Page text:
Decision DiffieHellman (DDH) problem: Given and for some x_{ a }, x_{ b }∈ Z_{ q }*, the DDH problem is to distinguish two tuples (y_{ a }, y_{ b }, ) and (y_{ a }, y_{ b }, R ∈ G_{ q }).

DDH assumption: There exists no probabilistic polynomialtime algorithm can solve the DDH problem with a nonnegligible advantage.

Computational DiffieHellman (CDH) problem: Given a tuple (g, ) for some x_{ a }, x_{ b }∈ Z_{ q }*, the CDH problem is to compute the value

CDH assumption: There exists no probabilistic polynomialtime algorithm can solve the CDH problem with a nonnegligible advantage.

Hash function assumption: A secure oneway hash function must satisfy following requirements [28]:

(i)
For any y ∈ Y, it is hard to find x ∈ X such that H(x) = y.

(ii)
For any x ∈ X, it is hard to find x' ∈ X such that x' ≠ x and H(x') = H(x).

(iii)
It is hard to find x, x' ∈ X such that x ≠ x' and H(x) = H(x').
A concrete dynamic GKE protocol
In this section, we present a new group key exchange protocol with the member joining/leaving functionality. Without loss of generality, let {U_{0}, U_{1}, U_{2},..., U_{ n }} be a set of participants who want to generate a group key in an imbalanced wireless network, where U_{0} is a powerful node and U_{1},..., U_{ n }are n mobile clients with the limited computing capability. Our proposed dynamic GKE protocol is depicted in Figure 1 and the detailed steps are described as follows.
Step 1: Each client U_{ i }(1 ≤ i ≤ n) selects a random value and computes . Then, each U_{ i }sends (U_{ i }, z_{ i }) to the powerful node U_{0}.
Step 2: The powerful node U_{0} first selects two random values r_{0}, r ∈ Z_{ q }* and computes . Upon receiving n pairs (U_{ i }, z_{ i }) (1 ≤ i ≤ n), U_{0} computes and y_{ i }= H(x_{ i }SID)⊕r for i = 1, 2,..., n. Finally, the powerful node U_{0} computes SK = H(ry_{1}y_{2}...y_{ n }SID) and broadcasts (U_{0}, y_{1}, y_{2},..., y_{ n }, z_{0}, SID) to all clients.
Step 3: Upon receiving the messages (U_{0}, y_{1}, y_{2},..., y_{n}, z_{0}, SID), each client U_{ i }(1 ≤ i ≤ n) can compute and uses r to obtain the group key SK = H(ry_{1}y_{2}...y_{ n }SID).
Member joining phase. Assume that a new client U_{n+1}want to join the group. This phase is depicted in Figure 2 and the detailed steps are described as follows.
Step 1: Only the client U_{n+1}randomly selects a value and computes . Then, U_{n+1}sends (U_{n+1}, z_{n+1}) to the powerful node U_{0}.
Step 2: Upon receiving the pair (U_{n+1}, z_{n+1}), the powerful node U_{0} computes and selects a new value r' ∈_{ R }Z_{ q }*. Then, U_{0} computes for i = 1, 2,..., n+1 and . Finally, the powerful node U_{0} broadcasts to all clients.
Step 3: Upon receiving the messages , each client U_{ i }(1 ≤ i ≤ n) can compute and uses r' to obtain a new group key The client U_{n+1}first computes and to obtain the group key SK'.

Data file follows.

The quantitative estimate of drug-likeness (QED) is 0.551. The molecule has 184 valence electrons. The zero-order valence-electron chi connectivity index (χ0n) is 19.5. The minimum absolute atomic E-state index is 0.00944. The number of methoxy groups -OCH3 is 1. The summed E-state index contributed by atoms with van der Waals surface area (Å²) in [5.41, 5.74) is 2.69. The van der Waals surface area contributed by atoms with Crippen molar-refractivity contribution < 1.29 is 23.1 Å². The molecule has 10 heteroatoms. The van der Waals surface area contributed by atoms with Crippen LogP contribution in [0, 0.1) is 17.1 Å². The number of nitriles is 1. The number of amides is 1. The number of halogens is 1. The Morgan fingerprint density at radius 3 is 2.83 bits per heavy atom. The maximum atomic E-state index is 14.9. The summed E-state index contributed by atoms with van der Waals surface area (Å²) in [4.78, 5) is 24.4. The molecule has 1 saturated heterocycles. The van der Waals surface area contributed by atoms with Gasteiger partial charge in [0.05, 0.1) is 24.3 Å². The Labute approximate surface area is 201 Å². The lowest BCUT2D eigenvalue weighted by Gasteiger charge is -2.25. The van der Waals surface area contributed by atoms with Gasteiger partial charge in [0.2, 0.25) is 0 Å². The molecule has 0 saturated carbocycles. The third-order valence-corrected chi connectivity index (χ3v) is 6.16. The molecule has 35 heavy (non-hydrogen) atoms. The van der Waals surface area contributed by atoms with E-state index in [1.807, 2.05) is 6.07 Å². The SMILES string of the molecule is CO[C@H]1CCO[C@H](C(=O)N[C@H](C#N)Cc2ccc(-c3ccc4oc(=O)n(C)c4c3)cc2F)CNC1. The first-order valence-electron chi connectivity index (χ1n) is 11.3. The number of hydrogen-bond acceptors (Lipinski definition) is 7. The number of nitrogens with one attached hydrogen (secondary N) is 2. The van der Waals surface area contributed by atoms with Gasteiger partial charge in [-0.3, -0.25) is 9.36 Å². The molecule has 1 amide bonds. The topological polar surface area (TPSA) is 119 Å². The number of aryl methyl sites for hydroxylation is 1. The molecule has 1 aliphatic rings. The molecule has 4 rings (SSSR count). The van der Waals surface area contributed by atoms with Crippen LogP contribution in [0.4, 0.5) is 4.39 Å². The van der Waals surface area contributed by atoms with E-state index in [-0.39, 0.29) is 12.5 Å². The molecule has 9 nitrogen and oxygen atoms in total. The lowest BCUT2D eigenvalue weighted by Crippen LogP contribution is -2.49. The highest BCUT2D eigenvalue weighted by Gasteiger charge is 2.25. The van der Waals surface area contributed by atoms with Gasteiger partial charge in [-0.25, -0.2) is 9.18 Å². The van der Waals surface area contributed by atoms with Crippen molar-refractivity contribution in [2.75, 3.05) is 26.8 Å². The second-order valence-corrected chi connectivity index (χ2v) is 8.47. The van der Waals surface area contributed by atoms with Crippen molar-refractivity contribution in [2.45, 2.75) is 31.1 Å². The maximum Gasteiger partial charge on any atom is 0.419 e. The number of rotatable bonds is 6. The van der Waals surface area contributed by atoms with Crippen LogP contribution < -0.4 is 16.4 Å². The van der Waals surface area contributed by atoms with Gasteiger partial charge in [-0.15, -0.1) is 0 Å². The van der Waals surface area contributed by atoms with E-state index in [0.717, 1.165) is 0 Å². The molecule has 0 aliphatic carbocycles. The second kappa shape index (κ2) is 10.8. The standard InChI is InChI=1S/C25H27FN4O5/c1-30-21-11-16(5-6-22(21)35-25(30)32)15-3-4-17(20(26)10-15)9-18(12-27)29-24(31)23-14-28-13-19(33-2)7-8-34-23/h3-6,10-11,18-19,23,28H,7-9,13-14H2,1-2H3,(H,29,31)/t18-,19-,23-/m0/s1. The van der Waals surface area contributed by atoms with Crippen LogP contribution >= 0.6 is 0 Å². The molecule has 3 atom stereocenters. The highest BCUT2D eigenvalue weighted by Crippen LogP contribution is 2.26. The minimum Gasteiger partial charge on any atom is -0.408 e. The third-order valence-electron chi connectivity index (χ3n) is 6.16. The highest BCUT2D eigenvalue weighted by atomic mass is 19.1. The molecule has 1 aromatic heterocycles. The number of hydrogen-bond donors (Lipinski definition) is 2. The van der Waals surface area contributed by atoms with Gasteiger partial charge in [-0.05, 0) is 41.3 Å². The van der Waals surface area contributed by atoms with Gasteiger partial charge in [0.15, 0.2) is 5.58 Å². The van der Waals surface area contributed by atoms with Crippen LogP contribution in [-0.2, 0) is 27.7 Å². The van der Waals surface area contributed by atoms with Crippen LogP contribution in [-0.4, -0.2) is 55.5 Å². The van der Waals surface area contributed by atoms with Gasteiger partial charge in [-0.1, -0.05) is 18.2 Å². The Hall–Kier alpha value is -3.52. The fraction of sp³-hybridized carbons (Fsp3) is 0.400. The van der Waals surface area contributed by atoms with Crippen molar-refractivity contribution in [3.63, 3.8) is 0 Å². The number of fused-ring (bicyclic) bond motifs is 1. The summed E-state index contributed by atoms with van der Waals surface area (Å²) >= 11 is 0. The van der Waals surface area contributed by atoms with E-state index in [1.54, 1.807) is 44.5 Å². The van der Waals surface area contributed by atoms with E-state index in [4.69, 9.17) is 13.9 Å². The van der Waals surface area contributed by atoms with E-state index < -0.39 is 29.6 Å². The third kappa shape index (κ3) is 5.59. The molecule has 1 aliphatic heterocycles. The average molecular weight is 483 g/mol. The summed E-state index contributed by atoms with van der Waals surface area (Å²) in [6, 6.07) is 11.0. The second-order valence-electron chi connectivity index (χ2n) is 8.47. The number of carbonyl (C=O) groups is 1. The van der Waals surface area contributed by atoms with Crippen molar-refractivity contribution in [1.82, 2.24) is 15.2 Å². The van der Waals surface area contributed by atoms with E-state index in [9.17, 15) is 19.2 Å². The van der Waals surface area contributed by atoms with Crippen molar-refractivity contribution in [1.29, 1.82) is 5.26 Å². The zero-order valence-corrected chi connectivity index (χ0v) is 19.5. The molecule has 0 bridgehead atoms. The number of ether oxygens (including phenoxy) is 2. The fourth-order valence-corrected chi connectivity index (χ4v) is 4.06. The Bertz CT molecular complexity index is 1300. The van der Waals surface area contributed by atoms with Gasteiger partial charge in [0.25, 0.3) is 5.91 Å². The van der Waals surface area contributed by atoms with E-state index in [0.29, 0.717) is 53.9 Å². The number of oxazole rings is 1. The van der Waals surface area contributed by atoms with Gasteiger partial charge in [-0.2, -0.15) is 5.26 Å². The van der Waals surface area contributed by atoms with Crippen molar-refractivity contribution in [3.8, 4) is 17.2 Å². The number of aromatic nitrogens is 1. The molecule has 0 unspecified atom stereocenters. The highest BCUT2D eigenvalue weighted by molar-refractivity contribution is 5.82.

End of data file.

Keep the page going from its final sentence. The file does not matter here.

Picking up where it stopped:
Member leaving phase. Without loss generality, we assume that the client U_{n+1}would like to leave the group. This phase is depicted in Figure 3 and the detailed steps are described as follows.
Step 1: The powerful node U_{0} first selects a new random value . Then, U_{0} computes for i = 1, 2,..., n and Finally, the powerful node U_{0} broadcasts to all other clients.
Step 2: Upon receiving the message each client U_{ i }(1 ≤ i ≤ n) can compute and uses r″ to obtain a new group key
Security analysis
In this section, we demonstrate that our proposed GKE protocol can achieve the security requirements defined in 'Security requirements for dynamic GKE protocol' subsection that include withstanding passive attack, satisfying contributiveness and providing forward/backward secrecy.
Passive attacks
Theorem 1. Under the decision DiffieHellman assumption, the proposed group key exchange protocol is secure against passive attacks.
Proof. Assume that there exists an adversary A who tries to obtain the information about the group key by eavesdropping the transmitted messages over a public channel. Suppose that the adversary A may obtain all transmitted messages (z_{0}, z_{ i }, y_{ i }, SID) for i = 1, 2,..., n, where and . Here, we want to prove that the adversary A cannot get any information about the group key SK = H(ry_{1}y_{2}...y_{ n }SID). Under the decision DiffieHellman assumption, we prove that two tuples (z_{ i }, y_{ j }, SK = H(ry_{1}y_{2}...y_{ n }SID)) and (z_{ i }, y_{ j }, R_{1}) are computationally indistinguishable for 0 ≤ i ≤ n and 1 ≤ j ≤ n, where R_{1} ∈ G_{ q }.
By contradiction proof, we assume that the adversary A within a polynomialtime can efficiently distinguish (z_{ i }, y_{ j }, SK = H(ry_{1}y_{2}...y_{ n }SID)) and (z_{ i }, y_{ j }, R_{1}) for 0 ≤ i ≤ n and 1 ≤ j ≤ n. Then, we can construct an algorithm A_{1} that can efficiently distinguish a decision DiffieHellman (DDH) problem (u_{ a }, u_{ b }, ) from (u_{ a }, u_{ b }, R_{2}), where and for r_{ a }, and R_{2} ∈ G_{ q }. Without loss generality, we set u_{ a }= z_{0} and u_{ b }= y_{1} as the inputs of the algorithm A_{1}, A_{1} selects n values t_{1}, t_{2},..., t_{ n }∈_{ R }Z_{ q }* and computes following values: